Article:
Epiverse: A Trifecta for the Future of Epidemic Response

Epiverse-LATAM-team
The Epiverse TRACE partners and leads at Universidad de los Andes in Bogotá, Colombia.

Prior to the onset of COVID-19, epidemiologists around the world lived with the fear that a global pandemic would expose serious gaps in infectious disease response. In short, they were right.  

Not only did existing tools fail to offer the speed and precision necessary to slow the spread of the virus, but COVID-19 also exploited a key flaw in our health systems – they are simply not designed for everyone to get sick at once. All over the world, epidemiologists were desperate for accurate, timely data and analytic software. In response, they built customized tools and models that aided localized efforts but failed to offer a coordinated and equitable global response. 

Though the pandemic looks very different from region to region today, timely, accurate data and globally interoperable software remain crucial elements for epidemic preparedness and response. And yet, most epidemiologists are still left to operate without them.  

Enter Epiverse  

Last fall, data.org launched Epiverse with a commitment to creating a more connected and informed epidemiological community geared toward disrupting global health inequities. The initiative grew from deep-dive discussions with stakeholders in public health, data science, data privacy, and open-source software who collectively identified the need for a global initiative dedicated to empowering the teams working tirelessly to respond to current epidemics and prepare for future ones.  

Since then, we’ve centered our work around the widely recognized Digital Development Principles to deliver on Epiverse’s three key pillars:  

  1. Epiverse TRACE – a digital public good of interoperable software and tools that will globally transform epidemic response  
  1. Epiverse BUILD – opportunities for inclusive, interdisciplinary co-creation and design on some of the field’s biggest challenges and inhibitors of progress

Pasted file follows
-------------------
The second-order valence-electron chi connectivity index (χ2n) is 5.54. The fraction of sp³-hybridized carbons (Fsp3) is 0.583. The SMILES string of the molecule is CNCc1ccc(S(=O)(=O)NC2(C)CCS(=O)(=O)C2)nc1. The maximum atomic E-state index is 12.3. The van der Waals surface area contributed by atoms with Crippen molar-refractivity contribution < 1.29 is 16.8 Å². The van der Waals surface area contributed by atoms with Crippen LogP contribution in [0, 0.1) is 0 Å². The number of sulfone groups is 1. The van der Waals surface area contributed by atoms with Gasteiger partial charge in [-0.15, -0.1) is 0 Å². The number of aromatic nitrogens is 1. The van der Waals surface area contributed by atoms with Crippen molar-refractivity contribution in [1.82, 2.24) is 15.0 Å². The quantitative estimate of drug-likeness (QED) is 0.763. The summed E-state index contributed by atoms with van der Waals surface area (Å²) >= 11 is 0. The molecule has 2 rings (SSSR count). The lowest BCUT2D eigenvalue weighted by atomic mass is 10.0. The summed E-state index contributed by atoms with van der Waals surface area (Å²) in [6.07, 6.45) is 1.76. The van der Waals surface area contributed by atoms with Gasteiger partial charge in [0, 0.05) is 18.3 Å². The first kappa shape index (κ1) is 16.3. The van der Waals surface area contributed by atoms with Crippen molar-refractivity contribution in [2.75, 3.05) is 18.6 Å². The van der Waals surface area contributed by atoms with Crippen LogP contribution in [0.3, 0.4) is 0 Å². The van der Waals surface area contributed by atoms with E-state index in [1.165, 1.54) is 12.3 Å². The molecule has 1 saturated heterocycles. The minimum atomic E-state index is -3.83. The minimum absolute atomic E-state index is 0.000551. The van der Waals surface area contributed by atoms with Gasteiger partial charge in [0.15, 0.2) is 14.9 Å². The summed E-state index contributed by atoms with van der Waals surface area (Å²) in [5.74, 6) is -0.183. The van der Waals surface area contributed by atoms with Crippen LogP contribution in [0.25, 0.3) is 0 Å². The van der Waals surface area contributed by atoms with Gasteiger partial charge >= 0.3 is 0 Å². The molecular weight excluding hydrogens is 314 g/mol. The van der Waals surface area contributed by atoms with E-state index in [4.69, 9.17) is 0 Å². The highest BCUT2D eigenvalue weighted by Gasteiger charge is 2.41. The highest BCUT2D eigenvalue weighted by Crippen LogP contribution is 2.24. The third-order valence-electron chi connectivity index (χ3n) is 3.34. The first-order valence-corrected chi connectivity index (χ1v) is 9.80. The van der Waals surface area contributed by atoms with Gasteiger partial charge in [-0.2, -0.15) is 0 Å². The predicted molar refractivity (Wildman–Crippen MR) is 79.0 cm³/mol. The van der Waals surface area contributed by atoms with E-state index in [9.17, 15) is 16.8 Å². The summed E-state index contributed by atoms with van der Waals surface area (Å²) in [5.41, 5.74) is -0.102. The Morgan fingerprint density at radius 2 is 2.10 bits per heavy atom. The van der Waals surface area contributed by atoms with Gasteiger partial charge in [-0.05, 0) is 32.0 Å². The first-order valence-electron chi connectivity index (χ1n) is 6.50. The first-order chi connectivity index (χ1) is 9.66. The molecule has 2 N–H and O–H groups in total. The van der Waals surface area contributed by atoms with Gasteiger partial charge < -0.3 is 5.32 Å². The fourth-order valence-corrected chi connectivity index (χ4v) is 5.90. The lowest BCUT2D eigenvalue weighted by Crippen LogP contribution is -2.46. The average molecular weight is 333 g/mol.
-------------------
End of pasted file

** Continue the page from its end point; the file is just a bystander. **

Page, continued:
1. Epiverse CONNECT – the global community sustaining the data-driven technology committed to innovation and global health equity  

TRACEing the Root of the Problem 

Epiverse TRACE addresses a wide range of needs in global infectious disease response to better understand and prepare for the evolution of an outbreak. Our tools will focus on everything from viral outbreak reconstruction to long-term forecasting. TRACE will also create game-changing opportunities for field epidemiologists with academic institutions, social impact organizations, and ministries of health alike to use data to better explain the past, understand the present, and envision the future.  

Data is often collected in different formats creating technical barriers to entry and inflexibility across different software tools. However, TRACE tools will eliminate that by interpreting data derived from common digital public goods – software used by community health workers to collect data from the field – as well as data obtained from health information systems and government bodies. This interoperability will allow teams from around the world to communicate efficiently and effectively and is essential for a coordinated global response. Looking ahead—and leveraging future partnerships and collaborations—we aim to paint a more complete and accurate epidemiological picture by incorporating non-traditional data, like commercial and environmental data, using privacy-preserving technology.

 

Dr. Catalina González-Uribe, the Director of Internationalization at the Vice Presidency of Research and Creation and Associate Professor at the School of Medicine at Universidad de los Andes (Uniandes) and Dr. Zulma M. Cucunubá, the Assistant Professor of Infectious Disease Epidemiology at Pontificia Universidad Javeriana (Javeriana). Photo by Perry Hewitt.

Some of this work is well underway. Our inaugural TRACE partners at The London School of Hygiene and Tropical Medicine (LSHTM) are currently focused on developing and testing tools in data cleaning, short-term outbreak reconstruction, and long-term forecasting/modeling. Their colleagues at LSHTM’s Medical Research Council Unit in the Gambia have also partnered with us to increase access in the region and ensure that data science tools are inclusive and relevant to low-to-middle income countries. Most recently, we launched a two-pronged approach in Colombia to strengthen epidemic response. The University of Javeriana is focused on enhancing service delivery tools deployed in field epidemiology, and the University of Los Andes is developing interoperable decision-making tools for response management.  

Meet our current Epiverse TRACE partners and leads

Dr. Bubacarr Bah

Associate Professor and Head of Data Science

Medical Research Council Unit The Gambia at the London School of Hygiene & Tropical Medicine

Bubacarr Bah has recently been appointed as Associate Professor and Head of Data Science in the Medical Research Council (MRC) Unit – The Gambia, at the London School of Hygiene & Tropical Medicine.

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Anna Carnegie

Epiverse Community Manager

London School of Hygiene & Tropical Medicine

Anna Carnegie is currently the Community Manager for the Epiverse initiative at LSHTM and MRC Unit The Gambia, which aims to fundamentally change how analytics are used in the global infectious disease response, moving towards scalable, community-driven software.